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History & Background

Eritrea, Africa's newest nation, celebrated its tenth year of independence in 2001. In May 1991, Eritrean liberation fighters swept the besieged remnants of Ethiopia's occupying army out of Asmara, the Eritrean capital, ending four decades of Ethiopian control and Africa's longest continuous modern war. In April 1993, Eritreans overwhelmingly endorsed independence in a UN-monitored referendum. On May 24, 1993, Eritrea declared itself an independent nation and four days later joined the United Nations.

The armed struggle for Eritrea's independence began in 1962, after a decade of Ethiopian violations of a UN-imposed Ethiopia-Eritrea federation, and following Ethiopia's annexation of Eritrea as its fourteenth province. In the early 1970s, the Eritrean People's Liberation Front (EPLF), was organized and, throughout the next decade, emerged as the dominant liberation force. The Eritrean independence struggle became synonymous with "selfreliance"—a 30-year war fought from wholly within the country by a politically mobilized population supporting a large, well-trained army using captured weapons. The historical and political necessity of Eritrean self-reliance forced Eritreans to plan and test—while fighting for—the kind of society they wanted, with education a vital factor in the liberation movement's success and a key element in the Eritrean model of development.

Country & People: Eritrea is a torch-shaped wedge of land, about the size of Britain, along the Red Sea coast in northeast Africa. Sudan is to the north and west, Djibouti to the southeast, and the Ethiopian province of Tigray to the south. As a former province of Ethiopia, Eritrea formed that country's entire, 750-mile Red Sea coast. A highland plateau divides the northern half of the country, with lowlands to the west and east. The south is desert. Asmara and major towns are sited in the highlands. Massawa and Assab are significant Red Sea ports.

About 20 percent of Eritreans are urbanized, forming a significant working class. Of the rural population, more than 60 percent are farmers; the rest combine farming and herding, except for the less than 5 percent who lead purely nomadic lives in the far northern mountains and southern coastal desert. Eritreans comprise nine ethnolinguistic groups. The total population of about 3.5 million is approximately equally divided between Muslims and Christians, the religious division cutting across some ethnic lines. The predominant language is Tigrinya, spoken by the group of that name. Arabic is widely spoken among Muslims. English—the language of instruction in post-elementary schools—is increasingly common, especially in the cities.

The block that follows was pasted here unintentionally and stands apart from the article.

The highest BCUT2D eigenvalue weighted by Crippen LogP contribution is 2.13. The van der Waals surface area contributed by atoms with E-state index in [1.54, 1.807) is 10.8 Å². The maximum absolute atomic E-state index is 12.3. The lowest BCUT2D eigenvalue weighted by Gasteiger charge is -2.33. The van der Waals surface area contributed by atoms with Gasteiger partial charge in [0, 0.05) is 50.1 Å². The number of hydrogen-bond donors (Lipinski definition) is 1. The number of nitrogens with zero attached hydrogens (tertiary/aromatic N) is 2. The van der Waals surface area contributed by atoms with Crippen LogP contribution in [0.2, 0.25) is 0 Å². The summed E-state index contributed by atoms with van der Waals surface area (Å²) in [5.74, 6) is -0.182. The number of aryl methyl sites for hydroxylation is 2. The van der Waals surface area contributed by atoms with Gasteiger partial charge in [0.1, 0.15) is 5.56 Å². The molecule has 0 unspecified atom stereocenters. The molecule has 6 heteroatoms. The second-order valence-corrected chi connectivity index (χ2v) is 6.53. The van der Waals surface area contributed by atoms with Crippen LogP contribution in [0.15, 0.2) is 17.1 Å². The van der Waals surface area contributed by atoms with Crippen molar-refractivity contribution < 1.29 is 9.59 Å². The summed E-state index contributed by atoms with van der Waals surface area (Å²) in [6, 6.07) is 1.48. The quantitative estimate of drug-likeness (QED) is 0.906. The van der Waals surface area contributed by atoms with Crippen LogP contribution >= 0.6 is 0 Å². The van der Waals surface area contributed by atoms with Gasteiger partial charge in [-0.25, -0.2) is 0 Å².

Early History: Archeological sites in Eritrea have yielded hominid fossils judged to be two million years old. Tools from about 8000 B.C., unearthed in western Eritrea, provide the earliest concrete evidence of human settlement. Rock paintings found throughout the country, dating to at least 2000 B.C., have been assigned to a nomadic cattle-raising people. Between 1000 and 400 B.C., the Sabeans, a Semitic group, crossed the Red Sea into Eritrea and intermingled with the Pygmy, Nilotic, and Kushitic inhabitants known to have earlier migrated from Central Africa and the middle Nile. In the sixth century B.C., Arabs occupied the Eritrean coast, establishing trade with India and Persia, as well as with the pharaonic Egyptians. The ports of Eritrea enjoyed continuous contact with Red Sea traffic and Middle East cultures that fostered a cosmopolitanism unique to the coast.

The powerful Axumite kingdom, centered in the present-day Ethiopian province of Tigray, prospered on trade through Eritrea from the first to sixth century A.D., adopting Christianity in the fourth century, then declined as Beja tribes migrated from Sudan and Arabs gained dominance of the Red Sea. The Ottoman Turks ruled Massawa and its coastal plains from 1517 to 1848, when they were displaced by Egypt. With the opening of the Suez canal in 1869, the Red Sea coast gained strategic and commercial importance. In that year the Italian government purchased the port of Assab from the local sultan. The Italians occupied Massawa in 1885. In 1889 the Ethiopian King Menelik ceded Eritrea to the Italians in exchange for military support against his Tigrayan rivals.

Prior to Italian domination, education fell into two broad categories, religious and local. Christian and Muslim clerical hierarchies replenished themselves by educating—essentially raising—small numbers of children in the tenets of the faith. Local education, as in any society, consisted of training children in practical, productive skills: home construction, traditional medicine, music-making, storytelling, and decorative arts. These practices persist in all of Eritrea's cultures and can be detected in general in the force of authority, especially generational authority, and the educative functioning of exemplary behavior, demonstration, and imitation.

Italian Eritrea: Despite Menelik's treaty with Italy, Italian legions invaded Tigray in 1895. The Italian generals, however, blundered fatally at Adwa on March 1, 1896, losing nearly half of their forces. In the ensuing Treaty of Addis Ababa, Italy renounced claims to Ethiopia, while Menelik affirmed Italian control of Eritrea.